What is Tropenmuseum?
The Tropenmuseum is a museum of world cultures founded in the mid-19th century that’s located in Amsterdam Oost.
Marcelmulder68, CC BY-SA 3.0 NL, via Wikimedia Commons
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The Tropenmuseum (or Tropical Museum) is an ethnographic museum that houses a large collection derived from cultures around the world: over 175,000 objects, 155,000 photographs, and 10,000 drawings, paintings, and documents from geographical areas such as Southeast Asia, North Africa, South America, and the Caribbean. It’s one of the largest museums in Amsterdam, and in 2014 it partnered with institutions in Berg en Dal and Leiden to form the National Museum of World Cultures. The Tropenmuseum is based in a beautiful neo-Renaissance building on the Mauritskade quay, next to the Oosterpark and two canals away from Artis Zoo.
It was founded in 1864 by Frederick van Eeden as the Colonial Museum, based in Haarlem. Van Eeden was the secretary of the Dutch Society for the Promotion of Industry. The museum opened its doors in 1871 with the mission of showing Dutch citizens exhibits from the country’s colonial holdings, such as Indonesia. The same year that the museum opened, intensive research was being conducted to enhance revenue from these colonies by increasing production of valuable commodities, such as coffee beans and paraffin. Thus around this time there was a dual interest in the ‘exotic’ nature of foreign countries and the possible profits to be generated in them. Because of increased interest in the lives of people overseas, ethnographers took on a new role in the museum, adding information about the economy and customs of the cultures that were featured.
In 1910, the Colonial Institute was formally established and merged with the Colonial Museum. By this time, the collection had grown too large for the Haarlem location, and so the members of the institute funded the construction of a new building in Amsterdam Oost, designed by the architect J. J. van Nieukerken and finished by his sons after his death. Construction began in 1915 but the building took over a decade to complete due to the start of the First World War, strikes, material shortages, and harsh winters. A decade later, it was opened by Queen Wilhelmina.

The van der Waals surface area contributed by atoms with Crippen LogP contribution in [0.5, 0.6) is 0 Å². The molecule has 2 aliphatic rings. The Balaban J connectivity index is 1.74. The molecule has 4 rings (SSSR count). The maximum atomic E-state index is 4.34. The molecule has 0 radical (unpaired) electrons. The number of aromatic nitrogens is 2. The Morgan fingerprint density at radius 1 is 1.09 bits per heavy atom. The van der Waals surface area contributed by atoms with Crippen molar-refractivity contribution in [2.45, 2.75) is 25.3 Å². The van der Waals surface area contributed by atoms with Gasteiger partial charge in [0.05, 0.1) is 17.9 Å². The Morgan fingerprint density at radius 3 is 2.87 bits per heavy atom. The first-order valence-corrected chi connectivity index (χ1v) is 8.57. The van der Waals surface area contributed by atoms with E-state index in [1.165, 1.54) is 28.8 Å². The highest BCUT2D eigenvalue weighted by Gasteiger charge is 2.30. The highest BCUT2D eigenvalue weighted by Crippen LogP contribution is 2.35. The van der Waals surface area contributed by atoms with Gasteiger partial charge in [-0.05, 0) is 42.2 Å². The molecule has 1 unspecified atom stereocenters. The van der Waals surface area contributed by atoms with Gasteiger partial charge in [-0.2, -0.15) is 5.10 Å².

In 1950, a few years after Indonesia gained its independence, the Colonial Institute changed its name to the Royal Tropical Institute and the museum continued to be owned and operated by them until 2014. The museum’s scope was widened to include colonial states in South America, Africa and Asia. In the 1960s, the Dutch Ministry of Foreign Affairs encouraged the museum to focus more on social issues, and in the 1970s a wing for children, the Tropenmuseum Junior, was added.
Today, the museum’s permanent collection is divided thematically, and there are frequent temporary exhibitions. Each month the curators select a few objects from the holdings and attempt to present the whole history behind each piece, tracing its route before it arrived in Amsterdam.
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